The Definition of Justice - Row with Thrasymachus

Note by , created almost 6 years ago

Plato & the Presocratics (Plato) Note on The Definition of Justice - Row with Thrasymachus, created by S H on 05/05/2013.

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Created by S H almost 6 years ago
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Page 1

1. Polemarchus' Definition of Justice

Cephalus claim: Dikasune - Truthfulness, returning borrowed items. Problems arise when particular instances are inquired into e.g. giving a madman back his gun. 

Polemarchus' claim:Justice is giving to someone what is owed to them

Socrates' four objections: Definition trivial - relies on Tekne yet does not over which object the skill is. A Tekne involves opposites, a skilled runner can also run slow.  It follows that Polemarchus is defining the just man as a theif. Polemarchus states that justice is helping your friends and harming enemies.  How can you determine who is your friend for sure? Punishing a dog makes it more vicious, harmed men only become more unjust. Justness producing injustice. Justness must therefore only involve doing good.

2. Thrasymachus First Definition of Justice: The interest of the Stronger

336d - Thrasymachus questions Socrates' method and asks for his definition of justice

338c -Thrasymachus: ''Justice or right is simply what is in the interest of the stronger party.''

Thrasymachus' definition is Political - the laws of the government are correct to follow.It makes sense that the strong make the laws as they can defend the citizens.It is therefore in the individuals' interest to follow the rulers.

Thrasymachus also states that if you can get away with it, act in your own interest regardless, it being illogical not to. This produces a divide between doing what is right and acting out of self interest.  Thrasymachus argues that it is best to be unjust.

3. Knowledge versus Power in Interest

339b Difference between real and supposed interests of the strong. e.g. is it right for the slave to pass his master the water even if he knows it is poisoned?

Power alone therefore does not satisfy the serving of an interest, it also requires knowledge. Socrates: only knowledge will produce the good.

340c Thrasymachus' response: A ruler cannot make a mistake and be a ruler. A mis-prescribing doctor is not acting under the definition of doctor at that time.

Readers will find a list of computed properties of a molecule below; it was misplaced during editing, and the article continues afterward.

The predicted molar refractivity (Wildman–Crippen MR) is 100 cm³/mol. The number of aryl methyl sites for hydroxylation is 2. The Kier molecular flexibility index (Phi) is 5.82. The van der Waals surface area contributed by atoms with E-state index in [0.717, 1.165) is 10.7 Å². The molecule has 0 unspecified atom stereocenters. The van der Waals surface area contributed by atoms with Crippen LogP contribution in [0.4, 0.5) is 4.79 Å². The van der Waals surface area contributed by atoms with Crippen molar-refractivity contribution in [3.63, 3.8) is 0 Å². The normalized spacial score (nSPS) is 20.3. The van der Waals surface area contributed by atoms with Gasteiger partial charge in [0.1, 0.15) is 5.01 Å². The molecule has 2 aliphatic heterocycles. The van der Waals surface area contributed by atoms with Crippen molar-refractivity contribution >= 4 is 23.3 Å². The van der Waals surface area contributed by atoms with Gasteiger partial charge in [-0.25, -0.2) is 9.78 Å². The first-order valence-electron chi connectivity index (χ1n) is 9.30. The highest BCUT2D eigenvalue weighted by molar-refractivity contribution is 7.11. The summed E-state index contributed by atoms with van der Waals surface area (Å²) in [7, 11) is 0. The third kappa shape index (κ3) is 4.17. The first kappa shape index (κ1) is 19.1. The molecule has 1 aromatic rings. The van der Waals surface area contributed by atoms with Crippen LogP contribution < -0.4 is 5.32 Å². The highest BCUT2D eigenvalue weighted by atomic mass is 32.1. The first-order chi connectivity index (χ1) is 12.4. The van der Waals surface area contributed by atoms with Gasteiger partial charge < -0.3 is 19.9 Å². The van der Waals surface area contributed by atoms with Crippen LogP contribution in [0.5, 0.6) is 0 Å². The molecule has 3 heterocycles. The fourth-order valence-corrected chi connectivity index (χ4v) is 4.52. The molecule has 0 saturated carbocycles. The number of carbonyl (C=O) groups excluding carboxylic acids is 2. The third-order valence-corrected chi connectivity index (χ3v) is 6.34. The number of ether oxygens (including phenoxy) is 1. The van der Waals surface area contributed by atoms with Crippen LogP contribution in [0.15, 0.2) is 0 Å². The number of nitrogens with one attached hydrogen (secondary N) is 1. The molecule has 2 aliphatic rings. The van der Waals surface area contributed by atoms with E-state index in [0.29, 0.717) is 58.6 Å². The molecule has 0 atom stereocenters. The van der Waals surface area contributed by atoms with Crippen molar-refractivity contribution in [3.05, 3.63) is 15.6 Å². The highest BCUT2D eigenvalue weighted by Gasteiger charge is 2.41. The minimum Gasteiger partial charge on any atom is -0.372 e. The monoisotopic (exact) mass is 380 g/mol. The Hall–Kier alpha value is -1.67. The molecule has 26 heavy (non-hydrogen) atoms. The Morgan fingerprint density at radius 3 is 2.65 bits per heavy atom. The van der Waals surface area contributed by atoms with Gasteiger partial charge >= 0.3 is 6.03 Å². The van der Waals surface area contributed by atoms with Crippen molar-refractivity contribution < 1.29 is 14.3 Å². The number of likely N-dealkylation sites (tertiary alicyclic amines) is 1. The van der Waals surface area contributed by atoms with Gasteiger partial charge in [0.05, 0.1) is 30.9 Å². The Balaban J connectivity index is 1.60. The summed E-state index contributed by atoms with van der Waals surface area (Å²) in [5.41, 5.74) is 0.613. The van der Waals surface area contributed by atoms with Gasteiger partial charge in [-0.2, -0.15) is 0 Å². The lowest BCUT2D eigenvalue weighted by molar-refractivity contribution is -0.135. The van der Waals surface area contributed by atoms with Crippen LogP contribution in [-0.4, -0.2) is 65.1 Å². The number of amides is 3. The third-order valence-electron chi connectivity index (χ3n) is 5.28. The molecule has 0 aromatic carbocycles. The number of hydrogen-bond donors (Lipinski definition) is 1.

4. The Arguments from Skill (Tekne): Skills as other regarding and without self interest

341c 342e A counter to rulers ruling out of self interest Skills are bettered in the interest of the skill, not the practitioner. e.g. The doctor is not selfish but helps her patients. The ruler must not act in the interest of the stronger therefore, but look after the weaker (the ruled)

Thrasymachus counters with shepherd example:Shepered looks after sheep but in his own interest, eventually killing them for money.  If he solely looked after the sheep, he would not kill them

All Actions for Thrasymachus are out of self-interest or selfishness

5. Skills as Showing Ultimate Self-Interest: The Just Life is worse that the Unjust Life; Self-Interested Behavior Produces a Better Life than Altruistic Behaviour

343d-344d''The Unjust man will pay less tax and when there is anything to be got he will get more than the just man.''

Thrasymachus: From the perspective of the rulers: establish laws in self-interest From the perspective of the ruled: break those laws. There is no benefit from acting morally and it is therefore illogical to do so.

345aSocrates' response: Injustice does not pay better than justice in any case. People are paid to be in public office, being there alone does not reap any benefits. Rulers have to be paid or threatened with punishment to rule.

Polemarchus' Definition of Justice

Thrasymachus' First Definition of Justice

Knowledge Versus Power in Interest

The Arguments from Skill (Tekne)

Skills as Showing Ultimate Self-Interest